20130111, 14:14  #1 
Sep 2002
Oeiras, Portugal
10110101000_{2} Posts 
What a (TF) factor!!...
Man, is this real?
From the Primenet Progress Report (Cleared exponents): dbaugh Manual testing 2268941 F Jan 10 2013 9:11PM 0.0 7265.6046 79710277416868001845009 The figures seem correct. ThatÂ´s a ~76bit factor for a 2.2M exponent. But... are you really TFing exponents so small this high, or was it just a lucky strike? 
20130111, 15:10  #2 
Jun 2003
4,861 Posts 
How did you determine that this was TF? More probable is ECM. How does an ECM factor report look like?

20130111, 18:51  #3 
Oct 2011
1247_{8} Posts 
It does say Manual Testing... how many people run a manual ecm program? Either way, doubtful TF... 3,557 days, poss P1? 10.4 days.
Last fiddled with by bcp19 on 20130111 at 18:53 
20130111, 20:42  #4 
Feb 2012
3^{4}×5 Posts 
k = 17565524492895144 = 2^3 * 3^2 * 121661 * 2005290257

20130111, 20:47  #5  
Sep 2002
Oeiras, Portugal
2^{3}·181 Posts 
Quote:
Moreover, factors found through TF are identified by the server with an "F", which is the current case. ECM factors are identified by "FECM". 

20130111, 20:54  #6 
1976 Toyota Corona years forever!
"Wayne"
Nov 2006
Saskatchewan, Canada
2^{2}×17×67 Posts 

20130111, 21:47  #7 
Basketry That Evening!
"Bunslow the Bold"
Jun 2011
40<A<43 89<O<88
3·29·83 Posts 
The k that TObject mentions is a feasible P1 BrentSuyama hit.
I find it more likely that it was an ECM hit that got misreported than doing TF. 
20130111, 21:50  #8 
Sep 2011
2^{2}×23 Posts 
It is possible to be a TF result, since dbaugh once trial factored M4025501 to 77 bits without finding a factor and then found a 77.127 bits factor. In that case, it's not so clear if the factor was found using TF or ECM, but the "no factor found" results should be valid I think.
Last fiddled with by dabaichi on 20130111 at 21:52 
20130112, 06:31  #9 
Aug 2005
118_{10} Posts 
I do a lot of ECM and also a lot of TF. The ECM keeps the processor busy while I use mfakto and mfaktc to do TF. I lost credit for the first several hundred exponents I LL'ed over 15 years ago when Primenet migrated. I am revisiting those exponents and others in the vicinity to reearn that credit and more doing high TF. I also like finding small missed exponents of numbers whose history was cleared by someone finding a larger factor using ECM. I keep my own records of bit levels TFed because I cannot get this information when a factor is known. The best ones are where there is no factor known. The others are a lot of work for no credit other than my own knowledge that they have been exhaustively searched up to a high bit level. Occasionally an exponent catches my interest. At the moment I especially like ones with long histories like 1000003. I have been running a 79 to 80 TF on one machine and a 80 to 81 TF on another for the last several months of the exponent 9007753.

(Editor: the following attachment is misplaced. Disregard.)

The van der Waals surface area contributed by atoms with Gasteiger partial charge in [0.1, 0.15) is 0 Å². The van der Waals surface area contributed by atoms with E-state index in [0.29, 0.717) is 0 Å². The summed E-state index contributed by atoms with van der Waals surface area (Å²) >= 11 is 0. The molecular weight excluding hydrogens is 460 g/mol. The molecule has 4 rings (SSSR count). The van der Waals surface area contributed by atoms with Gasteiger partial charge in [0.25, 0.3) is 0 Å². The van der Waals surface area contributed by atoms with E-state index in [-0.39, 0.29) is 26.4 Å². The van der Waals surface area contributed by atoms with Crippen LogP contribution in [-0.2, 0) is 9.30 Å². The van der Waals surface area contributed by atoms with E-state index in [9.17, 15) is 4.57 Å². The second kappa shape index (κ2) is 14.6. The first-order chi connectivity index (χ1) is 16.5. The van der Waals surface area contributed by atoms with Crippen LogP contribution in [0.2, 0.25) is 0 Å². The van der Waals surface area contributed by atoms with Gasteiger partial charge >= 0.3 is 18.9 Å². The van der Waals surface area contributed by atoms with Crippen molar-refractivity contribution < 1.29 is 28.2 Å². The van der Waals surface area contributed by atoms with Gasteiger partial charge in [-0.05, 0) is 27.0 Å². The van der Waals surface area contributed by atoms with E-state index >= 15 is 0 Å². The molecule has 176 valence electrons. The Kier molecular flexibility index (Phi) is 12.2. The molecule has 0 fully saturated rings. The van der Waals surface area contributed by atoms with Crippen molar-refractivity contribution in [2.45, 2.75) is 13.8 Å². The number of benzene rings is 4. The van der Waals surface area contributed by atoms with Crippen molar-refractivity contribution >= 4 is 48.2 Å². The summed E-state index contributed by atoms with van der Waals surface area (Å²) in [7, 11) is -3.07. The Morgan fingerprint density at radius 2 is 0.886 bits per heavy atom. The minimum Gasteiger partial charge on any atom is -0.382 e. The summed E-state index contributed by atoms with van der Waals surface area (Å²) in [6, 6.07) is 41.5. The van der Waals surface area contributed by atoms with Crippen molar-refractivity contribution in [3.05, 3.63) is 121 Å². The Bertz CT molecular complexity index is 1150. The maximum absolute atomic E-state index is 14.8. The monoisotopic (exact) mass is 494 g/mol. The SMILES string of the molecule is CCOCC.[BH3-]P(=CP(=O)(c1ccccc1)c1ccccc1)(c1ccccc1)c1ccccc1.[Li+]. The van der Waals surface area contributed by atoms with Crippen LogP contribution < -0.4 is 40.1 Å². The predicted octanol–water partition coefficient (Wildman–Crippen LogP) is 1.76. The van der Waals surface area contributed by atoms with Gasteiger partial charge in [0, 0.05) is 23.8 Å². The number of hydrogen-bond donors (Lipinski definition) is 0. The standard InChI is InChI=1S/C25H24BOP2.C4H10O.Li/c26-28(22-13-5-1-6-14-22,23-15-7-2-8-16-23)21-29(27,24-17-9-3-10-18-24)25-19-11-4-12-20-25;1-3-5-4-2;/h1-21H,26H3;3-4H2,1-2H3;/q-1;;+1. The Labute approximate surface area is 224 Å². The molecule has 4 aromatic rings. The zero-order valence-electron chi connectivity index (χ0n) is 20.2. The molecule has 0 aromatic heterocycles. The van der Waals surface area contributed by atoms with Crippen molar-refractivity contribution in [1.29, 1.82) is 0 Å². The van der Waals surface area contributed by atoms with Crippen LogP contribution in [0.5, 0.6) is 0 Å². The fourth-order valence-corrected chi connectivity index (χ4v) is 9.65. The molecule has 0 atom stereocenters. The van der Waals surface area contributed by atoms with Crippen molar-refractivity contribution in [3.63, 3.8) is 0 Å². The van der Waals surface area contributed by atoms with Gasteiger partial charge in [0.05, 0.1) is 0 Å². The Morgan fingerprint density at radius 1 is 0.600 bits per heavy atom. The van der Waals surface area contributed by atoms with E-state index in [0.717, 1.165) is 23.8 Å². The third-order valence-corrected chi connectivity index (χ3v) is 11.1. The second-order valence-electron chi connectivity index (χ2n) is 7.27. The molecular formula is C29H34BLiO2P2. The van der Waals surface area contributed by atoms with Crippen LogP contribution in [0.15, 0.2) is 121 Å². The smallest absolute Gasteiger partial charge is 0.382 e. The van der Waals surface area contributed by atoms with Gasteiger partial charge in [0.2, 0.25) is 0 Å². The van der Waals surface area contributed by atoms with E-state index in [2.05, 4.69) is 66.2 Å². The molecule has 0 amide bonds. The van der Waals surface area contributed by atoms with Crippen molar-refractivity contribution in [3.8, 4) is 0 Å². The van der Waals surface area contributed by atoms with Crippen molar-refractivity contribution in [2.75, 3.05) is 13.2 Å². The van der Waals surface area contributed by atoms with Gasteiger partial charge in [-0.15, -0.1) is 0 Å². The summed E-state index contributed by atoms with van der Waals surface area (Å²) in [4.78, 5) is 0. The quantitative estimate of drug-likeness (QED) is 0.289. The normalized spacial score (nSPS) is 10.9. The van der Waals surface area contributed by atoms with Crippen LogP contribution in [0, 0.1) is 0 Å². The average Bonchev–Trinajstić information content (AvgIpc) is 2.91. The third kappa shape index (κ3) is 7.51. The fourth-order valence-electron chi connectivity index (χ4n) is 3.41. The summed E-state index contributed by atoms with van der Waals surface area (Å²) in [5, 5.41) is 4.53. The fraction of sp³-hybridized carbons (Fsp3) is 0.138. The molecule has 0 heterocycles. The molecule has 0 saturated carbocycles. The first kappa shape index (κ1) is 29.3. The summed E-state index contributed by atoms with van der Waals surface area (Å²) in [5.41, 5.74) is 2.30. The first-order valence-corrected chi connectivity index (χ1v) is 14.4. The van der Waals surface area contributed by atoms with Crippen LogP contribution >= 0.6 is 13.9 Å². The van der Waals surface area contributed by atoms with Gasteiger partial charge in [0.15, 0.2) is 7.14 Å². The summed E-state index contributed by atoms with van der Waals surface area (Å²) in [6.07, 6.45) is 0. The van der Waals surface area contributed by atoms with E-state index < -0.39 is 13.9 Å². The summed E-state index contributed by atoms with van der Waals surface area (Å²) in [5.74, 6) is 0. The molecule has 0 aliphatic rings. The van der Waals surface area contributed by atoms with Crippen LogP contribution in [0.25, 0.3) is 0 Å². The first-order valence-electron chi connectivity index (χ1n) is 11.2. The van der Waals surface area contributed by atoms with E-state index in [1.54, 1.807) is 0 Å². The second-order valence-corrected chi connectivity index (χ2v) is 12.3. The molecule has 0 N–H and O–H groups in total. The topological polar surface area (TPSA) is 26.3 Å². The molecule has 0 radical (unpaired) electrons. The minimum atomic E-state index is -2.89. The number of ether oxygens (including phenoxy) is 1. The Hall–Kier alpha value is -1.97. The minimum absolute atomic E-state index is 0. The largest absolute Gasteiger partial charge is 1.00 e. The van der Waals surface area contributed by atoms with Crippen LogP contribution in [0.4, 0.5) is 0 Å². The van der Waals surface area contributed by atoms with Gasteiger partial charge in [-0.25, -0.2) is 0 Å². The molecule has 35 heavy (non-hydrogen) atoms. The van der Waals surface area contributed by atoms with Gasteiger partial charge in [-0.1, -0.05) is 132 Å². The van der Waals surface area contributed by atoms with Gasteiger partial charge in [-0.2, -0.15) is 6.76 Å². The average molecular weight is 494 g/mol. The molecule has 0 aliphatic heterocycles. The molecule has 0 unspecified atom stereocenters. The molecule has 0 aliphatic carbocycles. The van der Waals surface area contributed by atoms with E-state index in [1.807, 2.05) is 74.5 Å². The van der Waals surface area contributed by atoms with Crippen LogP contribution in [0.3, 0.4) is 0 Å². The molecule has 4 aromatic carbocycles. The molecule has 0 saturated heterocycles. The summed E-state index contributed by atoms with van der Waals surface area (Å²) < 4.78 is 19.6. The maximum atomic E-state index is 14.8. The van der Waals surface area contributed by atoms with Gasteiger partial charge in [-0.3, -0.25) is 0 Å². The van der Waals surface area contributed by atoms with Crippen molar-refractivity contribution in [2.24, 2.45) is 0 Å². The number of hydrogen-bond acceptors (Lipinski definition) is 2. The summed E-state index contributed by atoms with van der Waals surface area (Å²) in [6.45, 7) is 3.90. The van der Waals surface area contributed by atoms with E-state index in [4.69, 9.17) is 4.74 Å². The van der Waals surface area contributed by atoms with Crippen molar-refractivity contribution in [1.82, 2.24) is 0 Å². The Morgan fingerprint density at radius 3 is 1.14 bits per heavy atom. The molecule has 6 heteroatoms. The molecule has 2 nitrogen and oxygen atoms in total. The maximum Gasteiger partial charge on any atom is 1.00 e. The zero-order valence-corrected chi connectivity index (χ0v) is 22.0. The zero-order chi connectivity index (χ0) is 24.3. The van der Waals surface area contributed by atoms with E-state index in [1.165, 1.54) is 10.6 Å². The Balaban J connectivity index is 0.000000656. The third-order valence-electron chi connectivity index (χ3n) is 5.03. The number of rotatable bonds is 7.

20130112, 06:53  #10 
Bemusing Prompter
"Danny"
Dec 2002
California
4477_{8} Posts 
Now that's what I call dedication!
However, I couldn't help but mention that the effort required to factor M9007753 to 81 bits is approximately equivalent to TF'ing 1,000 exponents in the 60M range from 70 to 73 bits. The latter would be much more beneficial to GIMPS. Heck, even searching for a factor of MM127 would be greatly welcomed. Last fiddled with by ixfd64 on 20130112 at 07:01 
20130112, 07:00  #11 
Aug 2005
2·59 Posts 
I split my efforts between satisfying my narrow interests and helping the larger project. If someone finds a factor of 9007753 by any means, I pledge to drop it and work on taking 1,000 60M exponents from 71 to 73 instead. 4025501 factoring method is muddied because although I reported my TF result, Primenet recorded it as an ECM result. I contacted George with all the details and he resubmitted it for me as TF.
Last fiddled with by dbaugh on 20130112 at 07:08 Reason: more info 
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